Los Angeles Times reporter Sonia Nazario hopped rail cars, visited border encampments, and otherwise absorbed the demimonde of illegal immigration to write “Enrique’s Journey,” the tale of a Honduran boy who emigrated to the United States to find his mother. The story won this year’s Pulitzer Prize for feature writing.
Nazario’s work offered the Pulitzer judges multiple attractions:
* Human drama: Before finally reaching the North Carolina home of his mother, Enrique made seven failed trips to el norte. Along the way, the boy endured beatings, heat, hunger, and hopelessness.
* Relevance: In 2001, 48,000 children from Central America and Mexico entered the U.S. illegally and unaccompanied by a parent, according to Nazario’s research.
* Epic scope: “Enrique’s Journey” spans six “chapters.”
* Footnotes: Should the reader have any questions about the reporting, the package contains 197 sourcing notes.
Footnotes? In a daily-newspaper feature story? The ancillary notes didn’t wind up ghettoized on the Los Angeles Times Web site, either. Instead, they ran side by side with the feature series itself. Whereas the series clocked in at 24,000 words,* the footnotes totaled 7,000 words.*
The Los Angeles Times’ notes couldn’t have come at a better time. According to Pulitzer juror Neville Green, award bosses issued a special directive to the feature panel this year. “It went along the lines of ‘The Pulitzer board would like this jury to pay special attention to reconstruction in narrative stories,’” recalls Green, who is the managing editor of the Tampa edition of the St. Petersburg Times.
The directive confirmed speculation among large papers that Pulitzer honchos distrusted some of the feature writing that had crossed their desks in recent years. Writers and editors say that the climate of suspicion can’t be traced to any story or incident in particular. “There’s been an ongoing academic and somewhat professional debate about it,” says Wall Street Journal staffer Bryan Gruley, who helped write an October 2001 footnoted narrative about the collapse of the World Trade Center.
Against that backdrop, the Los Angeles Times’ law-journal approach to attribution may well stand as the most effectively Pulitzer-targeted piece of editing in the history of journalism.** “Some people would say that those footnotes may have had a shrewd appreciation of the climate in which that story would be viewed come prize time,” says Green, who voted for “Enrique’s Journey” as one of three Pulitzer feature-writing finalists. (The 17-member Pulitzer board chooses the winners.)
Green is familiar with the Pulitzer’s skittishness vis-à-vis feature writing. Back in 1999, his paper published a feature by writer Anne Hull titled “Una Vida Mejor: A Better Life,” a three-part series that chronicled the annual migration of Mexican women to work in the North Carolina crab industry. The story reached the finals of the 2000 Pulitzer competition and stopped there. “What we heard about [the] story…was that there had been discussion about sourcing issues,” recalls Green.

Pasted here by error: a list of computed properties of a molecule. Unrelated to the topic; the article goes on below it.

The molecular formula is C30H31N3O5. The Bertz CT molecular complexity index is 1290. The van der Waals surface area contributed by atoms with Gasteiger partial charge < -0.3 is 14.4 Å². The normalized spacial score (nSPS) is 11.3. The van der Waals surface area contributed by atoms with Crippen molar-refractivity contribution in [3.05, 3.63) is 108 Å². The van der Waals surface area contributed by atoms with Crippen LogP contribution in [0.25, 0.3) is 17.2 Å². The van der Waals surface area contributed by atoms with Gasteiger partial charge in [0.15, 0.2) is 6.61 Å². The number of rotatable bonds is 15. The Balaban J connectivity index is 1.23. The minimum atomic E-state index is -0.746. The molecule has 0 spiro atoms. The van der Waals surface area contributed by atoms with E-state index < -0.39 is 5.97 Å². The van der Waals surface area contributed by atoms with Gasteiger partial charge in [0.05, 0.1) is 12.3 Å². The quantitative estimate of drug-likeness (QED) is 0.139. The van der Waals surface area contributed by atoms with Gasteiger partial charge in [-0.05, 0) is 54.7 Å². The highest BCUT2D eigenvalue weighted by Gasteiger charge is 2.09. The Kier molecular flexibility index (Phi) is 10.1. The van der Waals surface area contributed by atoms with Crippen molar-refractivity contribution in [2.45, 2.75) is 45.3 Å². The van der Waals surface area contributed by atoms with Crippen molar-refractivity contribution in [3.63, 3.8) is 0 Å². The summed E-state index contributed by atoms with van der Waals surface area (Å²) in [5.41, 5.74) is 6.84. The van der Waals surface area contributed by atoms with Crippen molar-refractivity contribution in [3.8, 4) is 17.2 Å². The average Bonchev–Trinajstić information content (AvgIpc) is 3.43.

The misgivings, says Green, concerned the opening scene of the feature, in which a woman in the Mexican village of Palomas gets a call summoning her for another season of labor. The passage is written in an omniscient narrator’s voice, as if the writer had witnessed this annual transcontinental phone call and the commotion that ensued.
Well, she had. “Anne was able to describe that scene because she was there,” says Green.
Yet Hull’s story still gets cited as a reason papers should pay more attention to feature sourcing in Pulitzer entries, according to Green and several other journalists. Says Pulitzer Prize Administrator Sig Gissler: “All I can say is that among the board members, no less than other journalists, there are concerns about sufficient attribution. You have to take it case by case.” Hull, who now works at the Washington Post, declined to discuss her story’s Pulitzer fate.
In retrospect, says Green, an editor’s note could have cleared up any concerns about Hull’s reporting.
Los Angeles Times editors left no room for prize judges to second-guess the paper’s reporting in “Enrique’s Journey.” The footnotes take care of the second-guessing, apparently operating on the assumption that the writer has no credibility without them. In Chapter 1 of the series, for example, the story recounts how Enrique’s mother, Lourdes, feels guilty when she takes a job in Beverly Hills caring for a girl.
Here’s how the passage reads: “Every morning as the [Beverly Hills] couple leave for work, the little girl cries for her mother. Lourdes feeds her breakfast and thinks of Enrique and [his sister]. ‘I’m giving this girl food,’ she says to herself, ‘instead of feeding my own children.’ After seven months, she cannot take it. She quits and moves to a friend’s place in Long Beach.”
And here’s how the relevant footnote reads: “Lourdes’ remark about feeding another child: from Lourdes.”
The time-pressed reader might use the footnotes as a Cliff’s Notes for the sprawling series. The 36th footnote reads: